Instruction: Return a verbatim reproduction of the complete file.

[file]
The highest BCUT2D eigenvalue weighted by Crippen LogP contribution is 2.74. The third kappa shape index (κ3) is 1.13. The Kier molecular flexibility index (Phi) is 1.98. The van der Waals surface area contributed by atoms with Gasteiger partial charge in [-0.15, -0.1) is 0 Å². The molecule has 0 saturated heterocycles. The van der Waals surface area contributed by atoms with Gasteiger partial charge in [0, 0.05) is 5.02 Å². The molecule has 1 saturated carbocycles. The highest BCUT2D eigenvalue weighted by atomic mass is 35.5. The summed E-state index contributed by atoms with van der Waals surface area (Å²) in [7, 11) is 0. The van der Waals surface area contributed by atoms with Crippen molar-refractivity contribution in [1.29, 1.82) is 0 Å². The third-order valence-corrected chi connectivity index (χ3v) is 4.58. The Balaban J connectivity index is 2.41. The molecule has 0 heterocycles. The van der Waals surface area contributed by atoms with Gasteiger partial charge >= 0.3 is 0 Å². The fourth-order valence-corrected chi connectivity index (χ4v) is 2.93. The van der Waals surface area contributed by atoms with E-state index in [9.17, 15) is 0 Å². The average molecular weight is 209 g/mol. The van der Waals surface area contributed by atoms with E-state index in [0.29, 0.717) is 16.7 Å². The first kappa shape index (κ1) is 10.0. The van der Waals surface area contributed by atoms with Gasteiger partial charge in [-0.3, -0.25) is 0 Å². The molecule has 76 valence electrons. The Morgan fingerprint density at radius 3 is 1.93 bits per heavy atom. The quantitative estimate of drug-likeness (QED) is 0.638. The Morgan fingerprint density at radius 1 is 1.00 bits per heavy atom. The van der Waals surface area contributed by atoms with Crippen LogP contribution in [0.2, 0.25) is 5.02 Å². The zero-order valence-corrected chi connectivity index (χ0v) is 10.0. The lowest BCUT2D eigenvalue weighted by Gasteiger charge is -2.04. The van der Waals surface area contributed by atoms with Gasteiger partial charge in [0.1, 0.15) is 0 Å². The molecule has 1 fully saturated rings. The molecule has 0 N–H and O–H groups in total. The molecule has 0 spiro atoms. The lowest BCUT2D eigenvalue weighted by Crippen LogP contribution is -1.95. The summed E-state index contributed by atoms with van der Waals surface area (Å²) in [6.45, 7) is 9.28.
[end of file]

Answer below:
The highest BCUT2D eigenvalue weighted by Crippen LogP contribution is 2.74. The third kappa shape index (κ3) is 1.13. The Kier molecular flexibility index (Phi) is 1.98. The van der Waals surface area contributed by atoms with Gasteiger partial charge in [-0.15, -0.1) is 0 Å². The molecule has 0 saturated heterocycles. The van der Waals surface area contributed by atoms with Gasteiger partial charge in [0, 0.05) is 5.02 Å². The molecule has 1 saturated carbocycles. The highest BCUT2D eigenvalue weighted by atomic mass is 35.5. The summed E-state index contributed by atoms with van der Waals surface area (Å²) in [7, 11) is 0. The van der Waals surface area contributed by atoms with Crippen molar-refractivity contribution in [1.29, 1.82) is 0 Å². The third-order valence-corrected chi connectivity index (χ3v) is 4.58. The Balaban J connectivity index is 2.41. The molecule has 0 heterocycles. The van der Waals surface area contributed by atoms with Gasteiger partial charge >= 0.3 is 0 Å². The fourth-order valence-corrected chi connectivity index (χ4v) is 2.93. The van der Waals surface area contributed by atoms with E-state index in [9.17, 15) is 0 Å². The average molecular weight is 209 g/mol. The van der Waals surface area contributed by atoms with E-state index in [0.29, 0.717) is 16.7 Å². The first kappa shape index (κ1) is 10.0. The van der Waals surface area contributed by atoms with Gasteiger partial charge in [-0.3, -0.25) is 0 Å². The molecule has 76 valence electrons. The Morgan fingerprint density at radius 3 is 1.93 bits per heavy atom. The quantitative estimate of drug-likeness (QED) is 0.638. The Morgan fingerprint density at radius 1 is 1.00 bits per heavy atom. The van der Waals surface area contributed by atoms with Crippen LogP contribution in [0.2, 0.25) is 5.02 Å². The zero-order valence-corrected chi connectivity index (χ0v) is 10.0. The lowest BCUT2D eigenvalue weighted by Gasteiger charge is -2.04. The van der Waals surface area contributed by atoms with Gasteiger partial charge in [0.1, 0.15) is 0 Å². The molecule has 1 fully saturated rings. The molecule has 0 N–H and O–H groups in total. The molecule has 0 spiro atoms. The lowest BCUT2D eigenvalue weighted by Crippen LogP contribution is -1.95. The summed E-state index contributed by atoms with van der Waals surface area (Å²) in [6.45, 7) is 9.28.